Two very different books united, but a train runs through them (apologies to Norman Maclean). Night Train is a coming of age story set in the deep south, as television brings “race music” to a small town. Train Dreams ranks up there with Gilead in my mind. I won’t tell you more than that. You will love it.

9) The Barbarian Nurseries, Hector Tomar


These Dreams of You, Steve Erikson

Both are novels about disintegrating families, the recession, and the ways that immigrants experience America. Both are ultimately hopeful.

10) The Devil’s Tickets, Gary M. Pomerantz

For the lawyers who can’t leave the office behind. Pomerantz relates the true story of Myrtle Bennett, who shot her husband to death in 1929 for calling her a “bum bridge player,” and her lawyer, James A. Reed. A little knowledge of how bridge is played is helpful but not necessary. The real story concerns nascent feminism in a nation on the cusp of the Great Depression.

Let me know if you have your own suggestions or if you like (or hate) any of mine. Happy summer!


The article on women’s hair that I referenced in my previous post has been removed from the American Bar Association’s news website,  and I have discovered that my post is the first result returned for a Google search of “women’s hair” and “ABA.”  Kinda cool.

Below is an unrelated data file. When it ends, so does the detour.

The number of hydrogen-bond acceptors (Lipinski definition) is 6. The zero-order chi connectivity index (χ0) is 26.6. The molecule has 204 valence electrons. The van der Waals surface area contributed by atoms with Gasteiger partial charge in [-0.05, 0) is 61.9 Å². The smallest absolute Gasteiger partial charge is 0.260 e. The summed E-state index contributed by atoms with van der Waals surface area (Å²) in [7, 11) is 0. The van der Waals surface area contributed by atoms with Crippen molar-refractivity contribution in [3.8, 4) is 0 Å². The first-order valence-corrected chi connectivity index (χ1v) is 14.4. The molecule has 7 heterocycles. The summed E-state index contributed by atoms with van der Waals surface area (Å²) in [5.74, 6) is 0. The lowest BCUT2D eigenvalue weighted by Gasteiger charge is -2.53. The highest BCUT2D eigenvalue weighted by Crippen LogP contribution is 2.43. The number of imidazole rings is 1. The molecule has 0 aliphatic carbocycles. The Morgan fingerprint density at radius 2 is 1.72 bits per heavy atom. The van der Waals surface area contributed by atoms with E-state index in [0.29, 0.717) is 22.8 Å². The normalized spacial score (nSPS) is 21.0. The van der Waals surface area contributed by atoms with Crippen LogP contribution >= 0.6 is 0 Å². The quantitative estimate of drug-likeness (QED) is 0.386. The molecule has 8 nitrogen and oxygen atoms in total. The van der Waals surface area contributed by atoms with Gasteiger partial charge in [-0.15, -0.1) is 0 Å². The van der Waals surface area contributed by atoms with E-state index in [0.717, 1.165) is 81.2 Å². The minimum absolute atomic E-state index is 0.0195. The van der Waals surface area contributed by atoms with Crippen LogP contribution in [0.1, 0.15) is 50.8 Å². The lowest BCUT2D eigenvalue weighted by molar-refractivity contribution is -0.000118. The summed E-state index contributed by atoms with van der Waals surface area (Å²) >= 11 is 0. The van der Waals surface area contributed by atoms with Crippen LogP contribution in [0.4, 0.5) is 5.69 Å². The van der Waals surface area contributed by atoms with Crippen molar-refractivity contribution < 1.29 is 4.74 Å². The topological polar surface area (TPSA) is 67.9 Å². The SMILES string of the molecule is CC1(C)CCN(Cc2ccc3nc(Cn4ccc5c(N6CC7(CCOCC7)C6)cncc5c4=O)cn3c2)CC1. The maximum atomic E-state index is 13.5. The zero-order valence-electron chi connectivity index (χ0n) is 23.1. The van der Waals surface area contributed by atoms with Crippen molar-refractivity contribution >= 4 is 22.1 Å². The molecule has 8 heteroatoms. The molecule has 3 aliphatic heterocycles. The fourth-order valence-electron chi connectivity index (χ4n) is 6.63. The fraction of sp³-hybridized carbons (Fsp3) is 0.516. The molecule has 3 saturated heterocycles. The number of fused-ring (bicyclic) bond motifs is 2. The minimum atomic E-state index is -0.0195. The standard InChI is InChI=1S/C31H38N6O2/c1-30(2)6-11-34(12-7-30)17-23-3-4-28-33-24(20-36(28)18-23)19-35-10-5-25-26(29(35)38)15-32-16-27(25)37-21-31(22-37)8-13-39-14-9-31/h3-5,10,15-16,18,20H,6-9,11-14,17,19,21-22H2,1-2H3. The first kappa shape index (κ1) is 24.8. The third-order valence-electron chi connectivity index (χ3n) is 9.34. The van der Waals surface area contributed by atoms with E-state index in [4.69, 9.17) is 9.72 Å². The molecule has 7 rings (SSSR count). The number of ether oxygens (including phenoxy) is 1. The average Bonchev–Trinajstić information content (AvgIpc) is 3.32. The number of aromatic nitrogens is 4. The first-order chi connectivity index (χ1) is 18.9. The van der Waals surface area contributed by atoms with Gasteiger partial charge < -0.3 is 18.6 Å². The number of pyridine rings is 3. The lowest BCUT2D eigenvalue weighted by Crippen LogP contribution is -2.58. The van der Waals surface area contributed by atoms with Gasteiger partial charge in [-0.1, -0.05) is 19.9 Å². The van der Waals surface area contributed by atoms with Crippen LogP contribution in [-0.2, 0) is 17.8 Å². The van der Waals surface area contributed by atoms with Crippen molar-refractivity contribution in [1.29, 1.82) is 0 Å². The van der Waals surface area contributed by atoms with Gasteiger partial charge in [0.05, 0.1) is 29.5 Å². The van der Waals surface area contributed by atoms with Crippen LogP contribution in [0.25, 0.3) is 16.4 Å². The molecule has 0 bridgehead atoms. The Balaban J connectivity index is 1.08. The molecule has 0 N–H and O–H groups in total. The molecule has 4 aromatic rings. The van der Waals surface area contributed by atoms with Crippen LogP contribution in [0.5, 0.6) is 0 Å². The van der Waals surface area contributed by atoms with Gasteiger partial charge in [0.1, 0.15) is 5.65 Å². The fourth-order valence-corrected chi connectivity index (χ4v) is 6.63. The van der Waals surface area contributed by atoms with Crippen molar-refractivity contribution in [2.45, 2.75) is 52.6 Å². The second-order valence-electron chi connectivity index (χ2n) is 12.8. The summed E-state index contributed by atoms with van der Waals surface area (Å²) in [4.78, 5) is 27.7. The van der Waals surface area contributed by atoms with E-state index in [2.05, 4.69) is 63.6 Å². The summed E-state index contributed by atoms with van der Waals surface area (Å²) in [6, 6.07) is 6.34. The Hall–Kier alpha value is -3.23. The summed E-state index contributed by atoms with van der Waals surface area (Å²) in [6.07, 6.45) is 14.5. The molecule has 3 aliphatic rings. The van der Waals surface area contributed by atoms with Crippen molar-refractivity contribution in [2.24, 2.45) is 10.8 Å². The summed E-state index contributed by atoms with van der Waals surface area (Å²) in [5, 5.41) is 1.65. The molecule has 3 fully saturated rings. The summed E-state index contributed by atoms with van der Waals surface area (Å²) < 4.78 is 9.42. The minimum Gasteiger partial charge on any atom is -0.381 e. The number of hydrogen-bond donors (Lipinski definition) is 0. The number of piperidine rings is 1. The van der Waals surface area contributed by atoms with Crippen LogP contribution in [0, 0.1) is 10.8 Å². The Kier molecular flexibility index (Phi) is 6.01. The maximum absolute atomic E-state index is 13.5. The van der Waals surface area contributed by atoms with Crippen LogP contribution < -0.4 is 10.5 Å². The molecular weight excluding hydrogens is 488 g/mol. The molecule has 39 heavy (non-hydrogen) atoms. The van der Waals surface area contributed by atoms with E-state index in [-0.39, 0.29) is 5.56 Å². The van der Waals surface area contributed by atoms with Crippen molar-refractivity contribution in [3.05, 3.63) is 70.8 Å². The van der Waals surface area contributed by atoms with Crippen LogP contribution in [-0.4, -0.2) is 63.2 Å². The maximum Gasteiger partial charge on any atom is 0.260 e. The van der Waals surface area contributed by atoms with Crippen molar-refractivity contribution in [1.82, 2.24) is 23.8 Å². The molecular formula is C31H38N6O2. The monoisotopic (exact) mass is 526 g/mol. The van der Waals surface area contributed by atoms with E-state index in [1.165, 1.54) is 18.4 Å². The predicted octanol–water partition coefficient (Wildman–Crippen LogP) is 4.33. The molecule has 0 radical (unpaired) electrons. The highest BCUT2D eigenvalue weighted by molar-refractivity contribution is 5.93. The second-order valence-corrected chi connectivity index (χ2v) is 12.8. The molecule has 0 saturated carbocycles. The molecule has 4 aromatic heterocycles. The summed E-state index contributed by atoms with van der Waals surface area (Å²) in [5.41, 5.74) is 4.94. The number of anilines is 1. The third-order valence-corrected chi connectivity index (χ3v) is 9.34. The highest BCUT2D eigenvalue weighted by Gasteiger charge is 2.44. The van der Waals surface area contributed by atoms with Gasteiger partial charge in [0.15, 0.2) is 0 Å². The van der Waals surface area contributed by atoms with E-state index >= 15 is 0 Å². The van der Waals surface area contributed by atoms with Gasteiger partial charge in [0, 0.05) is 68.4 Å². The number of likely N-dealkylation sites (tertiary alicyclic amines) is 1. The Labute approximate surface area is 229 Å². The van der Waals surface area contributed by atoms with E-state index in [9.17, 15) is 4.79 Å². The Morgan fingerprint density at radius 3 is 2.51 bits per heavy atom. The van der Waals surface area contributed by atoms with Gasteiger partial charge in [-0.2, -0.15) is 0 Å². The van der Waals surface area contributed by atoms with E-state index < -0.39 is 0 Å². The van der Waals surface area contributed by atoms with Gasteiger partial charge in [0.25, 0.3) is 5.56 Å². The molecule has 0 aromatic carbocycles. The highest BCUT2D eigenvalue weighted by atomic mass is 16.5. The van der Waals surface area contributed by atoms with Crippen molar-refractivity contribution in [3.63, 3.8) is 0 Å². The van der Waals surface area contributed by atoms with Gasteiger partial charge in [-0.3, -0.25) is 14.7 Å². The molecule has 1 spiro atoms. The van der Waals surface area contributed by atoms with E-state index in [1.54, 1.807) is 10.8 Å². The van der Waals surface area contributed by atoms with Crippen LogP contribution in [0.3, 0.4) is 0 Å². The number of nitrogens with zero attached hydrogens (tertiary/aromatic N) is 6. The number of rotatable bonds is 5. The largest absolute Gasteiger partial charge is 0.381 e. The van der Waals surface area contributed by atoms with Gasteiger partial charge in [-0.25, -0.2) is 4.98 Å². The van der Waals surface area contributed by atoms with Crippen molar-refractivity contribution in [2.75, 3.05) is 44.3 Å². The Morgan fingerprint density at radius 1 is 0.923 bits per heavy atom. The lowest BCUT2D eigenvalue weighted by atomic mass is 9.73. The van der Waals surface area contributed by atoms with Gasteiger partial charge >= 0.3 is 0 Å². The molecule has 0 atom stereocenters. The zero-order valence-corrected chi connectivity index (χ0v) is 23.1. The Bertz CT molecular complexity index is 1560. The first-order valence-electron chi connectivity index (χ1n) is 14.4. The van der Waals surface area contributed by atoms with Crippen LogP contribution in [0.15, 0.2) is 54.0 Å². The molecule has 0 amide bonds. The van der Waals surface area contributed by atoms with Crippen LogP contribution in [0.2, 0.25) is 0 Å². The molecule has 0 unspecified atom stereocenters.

Meanwhile, over the weekend a disgruntled Tweeter of conservative political persuasion advised me to “get out more, ” “read something,” and “learn something.”  Because a woman who disagrees with said Tweeter and others like him is necessarily ill informed and sheltered.  (For what it’s worth, I’m currently reading The Swerve: How the World Became Modern by Stephen Greenblatt.)

I have from time to time considered toning down my political posts and Tweets, if only because I do get tired of being cursed at by strangers.  But I cling to the notion that ideas should be shared freely, and that they improve in the sharing especially when they are buffeted around some.  I can’t surround myself with people who agree with me to the exclusion of everyone else because I am willing to learn.  Although I prefer to do it with people similarly capable of tolerating dissent.

For this Monday Morning Hearsay, then, a passage  from Derek Walcott’s swoon-inducing homage to Homer, and the epic journey:

Just as the nightingales had forgotten his lines,
cameras, not chimeras, saw his purple sea
as a  postcard archipelago with gnarled pines
and godless temples, where the end of poetry
was a goat bleating down  from the theatre steps
while the myrtles rustled like the dry sails of ships.
“You ain’t been nowhere,”  Seven Seas said, “you have seen
nothing no matter how far you may have travelled,
cities with shadowy spires stitched on a screen
which the beak of a swift has ravelled and unravelled;
you have learnt no more than if you stood on that beach
watching the unthreading foam you watched as a youth,
except  your skill with one oar; you hear the salt speech
that your father once heard; one island, and one truth.
Your wanderer is a phantom from the boy’s shore.

Derek Walcott, Omeros (Farrar, Strauss and Giroux 1990) (excerpted from Chapter LVIII)